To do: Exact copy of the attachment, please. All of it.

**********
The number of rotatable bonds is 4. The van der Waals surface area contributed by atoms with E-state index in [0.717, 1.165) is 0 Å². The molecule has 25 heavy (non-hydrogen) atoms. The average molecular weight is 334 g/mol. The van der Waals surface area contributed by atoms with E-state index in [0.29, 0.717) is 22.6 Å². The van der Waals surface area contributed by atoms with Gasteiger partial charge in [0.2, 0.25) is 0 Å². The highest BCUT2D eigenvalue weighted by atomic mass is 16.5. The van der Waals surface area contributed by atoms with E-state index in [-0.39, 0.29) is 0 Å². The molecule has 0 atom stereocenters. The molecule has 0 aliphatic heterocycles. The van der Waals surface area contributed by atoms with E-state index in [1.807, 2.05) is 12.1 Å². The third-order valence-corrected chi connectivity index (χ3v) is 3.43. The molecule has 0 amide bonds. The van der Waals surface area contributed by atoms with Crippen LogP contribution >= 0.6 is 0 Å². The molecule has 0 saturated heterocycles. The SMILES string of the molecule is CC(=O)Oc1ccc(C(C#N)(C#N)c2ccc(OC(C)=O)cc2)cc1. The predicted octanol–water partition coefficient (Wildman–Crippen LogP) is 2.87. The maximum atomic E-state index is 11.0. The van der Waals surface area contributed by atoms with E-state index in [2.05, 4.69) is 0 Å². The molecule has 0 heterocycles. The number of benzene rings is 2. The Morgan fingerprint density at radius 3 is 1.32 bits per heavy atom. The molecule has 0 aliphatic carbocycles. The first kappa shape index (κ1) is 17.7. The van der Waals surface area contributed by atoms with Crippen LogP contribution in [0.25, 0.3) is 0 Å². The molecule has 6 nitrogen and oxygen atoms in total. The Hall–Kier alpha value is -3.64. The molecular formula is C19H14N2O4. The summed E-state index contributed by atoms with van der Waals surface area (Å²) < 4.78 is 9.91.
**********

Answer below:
The number of rotatable bonds is 4. The van der Waals surface area contributed by atoms with E-state index in [0.717, 1.165) is 0 Å². The molecule has 25 heavy (non-hydrogen) atoms. The average molecular weight is 334 g/mol. The van der Waals surface area contributed by atoms with E-state index in [0.29, 0.717) is 22.6 Å². The van der Waals surface area contributed by atoms with Gasteiger partial charge in [0.2, 0.25) is 0 Å². The highest BCUT2D eigenvalue weighted by atomic mass is 16.5. The van der Waals surface area contributed by atoms with E-state index in [-0.39, 0.29) is 0 Å². The molecule has 0 atom stereocenters. The molecule has 0 aliphatic heterocycles. The van der Waals surface area contributed by atoms with E-state index in [1.807, 2.05) is 12.1 Å². The third-order valence-corrected chi connectivity index (χ3v) is 3.43. The molecule has 0 amide bonds. The van der Waals surface area contributed by atoms with Crippen LogP contribution >= 0.6 is 0 Å². The molecule has 0 saturated heterocycles. The SMILES string of the molecule is CC(=O)Oc1ccc(C(C#N)(C#N)c2ccc(OC(C)=O)cc2)cc1. The predicted octanol–water partition coefficient (Wildman–Crippen LogP) is 2.87. The maximum atomic E-state index is 11.0. The van der Waals surface area contributed by atoms with E-state index in [2.05, 4.69) is 0 Å². The molecule has 0 heterocycles. The number of benzene rings is 2. The Morgan fingerprint density at radius 3 is 1.32 bits per heavy atom. The molecule has 0 aliphatic carbocycles. The first kappa shape index (κ1) is 17.7. The van der Waals surface area contributed by atoms with Crippen LogP contribution in [0.25, 0.3) is 0 Å². The molecule has 6 nitrogen and oxygen atoms in total. The Hall–Kier alpha value is -3.64. The molecular formula is C19H14N2O4. The summed E-state index contributed by atoms with van der Waals surface area (Å²) < 4.78 is 9.91.